With the end of overtime fast approaching, I had more or less resigned myself to the World Cup final being decided on a shoot-out. In fact, I had just turned to my wife and remarked that I didn’t think there was going to be a goal scored in the remaining few minutes … when Mario Goetze scored. I have since watched the replays of his remarkable goal several times and it remains a thing of beauty, a moment of brilliance. Perfection itself.
Goetze had entered the game almost towards the end of regulation and he produced the magical moment with Andreas Scheurrle, another sub. Both of them were able to outrun the tired Argentine defenders who had been on the field for almost two hours. Schuerrle sprinted down the left flank and fired a perfect cross into the penalty box which the fast arriving Goetze chested down, volleying the ball past Sergio Romero, the Argentine goalie, into the far corner of the net. Romero had no chance as the shot caught him moving the other way. It flashed behind him and into the net in the twinkling of an eye.
There have been other wonderful goals scored during this World Cup. The first was Van Persie’s airborne header in the Netherlands match against Spain. Another was James Rodriguez’s shot towards the end of the Colombia- Japan match when he juked a Japanese defender off his feet before firing the ball past the over-matched goalie. Then Rodriguez again against Uruguay when he received a pass on his chest and , in one fluid motion, fired the ball into the net even though he was surrounded by Uruguayan defenders. There were also efforts by Messi, Sneijder, Shaquiri, Cahill and others. They were all wonderful but Goetze’s was agoals beautiful as any of them and it had the distinction of being the only one in the final of the World Cup. All that was needed was that Spanish announcer who used to go G -O -A -L !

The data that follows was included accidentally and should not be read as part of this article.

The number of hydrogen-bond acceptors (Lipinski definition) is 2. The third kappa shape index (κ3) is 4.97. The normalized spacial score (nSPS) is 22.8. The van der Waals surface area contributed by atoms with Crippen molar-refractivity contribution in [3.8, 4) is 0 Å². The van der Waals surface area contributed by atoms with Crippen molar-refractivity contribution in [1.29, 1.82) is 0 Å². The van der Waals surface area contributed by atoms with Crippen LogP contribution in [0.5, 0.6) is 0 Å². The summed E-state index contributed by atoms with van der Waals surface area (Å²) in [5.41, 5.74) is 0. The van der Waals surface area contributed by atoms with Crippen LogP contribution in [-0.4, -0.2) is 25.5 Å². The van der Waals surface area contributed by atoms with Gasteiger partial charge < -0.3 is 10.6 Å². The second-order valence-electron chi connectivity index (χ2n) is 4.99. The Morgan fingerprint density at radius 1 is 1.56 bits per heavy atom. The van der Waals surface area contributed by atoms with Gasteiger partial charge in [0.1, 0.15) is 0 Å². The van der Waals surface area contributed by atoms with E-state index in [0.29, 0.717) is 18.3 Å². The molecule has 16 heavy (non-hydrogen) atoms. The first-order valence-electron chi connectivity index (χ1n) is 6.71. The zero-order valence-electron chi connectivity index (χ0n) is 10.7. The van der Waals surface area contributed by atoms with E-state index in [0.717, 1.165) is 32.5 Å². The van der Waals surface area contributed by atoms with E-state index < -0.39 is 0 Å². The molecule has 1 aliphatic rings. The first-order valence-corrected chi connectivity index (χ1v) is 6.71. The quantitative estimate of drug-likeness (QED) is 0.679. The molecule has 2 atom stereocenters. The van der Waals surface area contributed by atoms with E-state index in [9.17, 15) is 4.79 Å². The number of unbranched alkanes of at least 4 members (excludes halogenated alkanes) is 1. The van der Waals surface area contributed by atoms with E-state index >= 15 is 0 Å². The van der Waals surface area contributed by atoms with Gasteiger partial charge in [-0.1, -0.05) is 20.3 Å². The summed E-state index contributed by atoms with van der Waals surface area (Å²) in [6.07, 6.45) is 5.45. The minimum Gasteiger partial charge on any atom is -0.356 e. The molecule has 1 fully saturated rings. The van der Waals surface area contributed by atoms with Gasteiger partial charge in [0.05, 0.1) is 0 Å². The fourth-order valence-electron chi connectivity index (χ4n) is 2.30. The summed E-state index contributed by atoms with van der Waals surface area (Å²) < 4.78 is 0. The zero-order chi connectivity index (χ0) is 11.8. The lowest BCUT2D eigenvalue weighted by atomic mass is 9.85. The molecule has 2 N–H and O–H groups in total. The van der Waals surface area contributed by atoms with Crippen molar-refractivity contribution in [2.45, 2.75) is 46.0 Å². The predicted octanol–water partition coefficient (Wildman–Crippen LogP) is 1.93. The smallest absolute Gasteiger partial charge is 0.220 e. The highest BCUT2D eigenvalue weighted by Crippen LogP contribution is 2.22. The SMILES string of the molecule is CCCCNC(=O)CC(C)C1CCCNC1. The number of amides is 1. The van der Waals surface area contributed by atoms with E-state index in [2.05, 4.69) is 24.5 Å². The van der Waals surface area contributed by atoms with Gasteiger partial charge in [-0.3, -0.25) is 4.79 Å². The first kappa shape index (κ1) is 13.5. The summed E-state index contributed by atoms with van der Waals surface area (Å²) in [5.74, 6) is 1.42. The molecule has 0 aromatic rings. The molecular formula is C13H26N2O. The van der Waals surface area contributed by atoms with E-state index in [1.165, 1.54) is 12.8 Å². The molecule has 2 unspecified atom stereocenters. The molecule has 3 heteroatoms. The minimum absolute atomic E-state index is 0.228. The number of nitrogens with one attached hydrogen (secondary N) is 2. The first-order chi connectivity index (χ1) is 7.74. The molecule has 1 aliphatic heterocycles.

Two other thoughts about the final…
I have to marvel at the thoroughness of Germany’s preparation. They had prepared for every eventuality, saving one of their most dangerous goal scorers for the very end when the Argentine defense would not be able to keep up with him. Earlier, in the semifinal against Brazil, their coaching staff had planned how to control the midfield and weather the initial Brazilian onslaught.
In the aftermath of the match, it was nice to see how the cameras were not focused solely on Goetze. In other sports, the man who scores the final basket, the guy who kicks the winning field goal, the quarterback who throws the winning touchdown gets most of the glory. Not here. Here , the glory was shared and the reserves who hadn’t played a single minute were just as overjoyed as those who had played the entire match. When the final whistle blew, they all raced onto the field and leaped in to one giant pile. Lukas Podolski had been a star on Germany’s previous WC teams ; in Brazil, he played hardly at all. No matter, he was just as joyful as anyone who had played. He took selfies with his son and other players and had his son kick the ball around on the field where the World Cup final had just been played. What memories that child will have ! Who knows but that he might not make some World Cup history himself twenty years from now !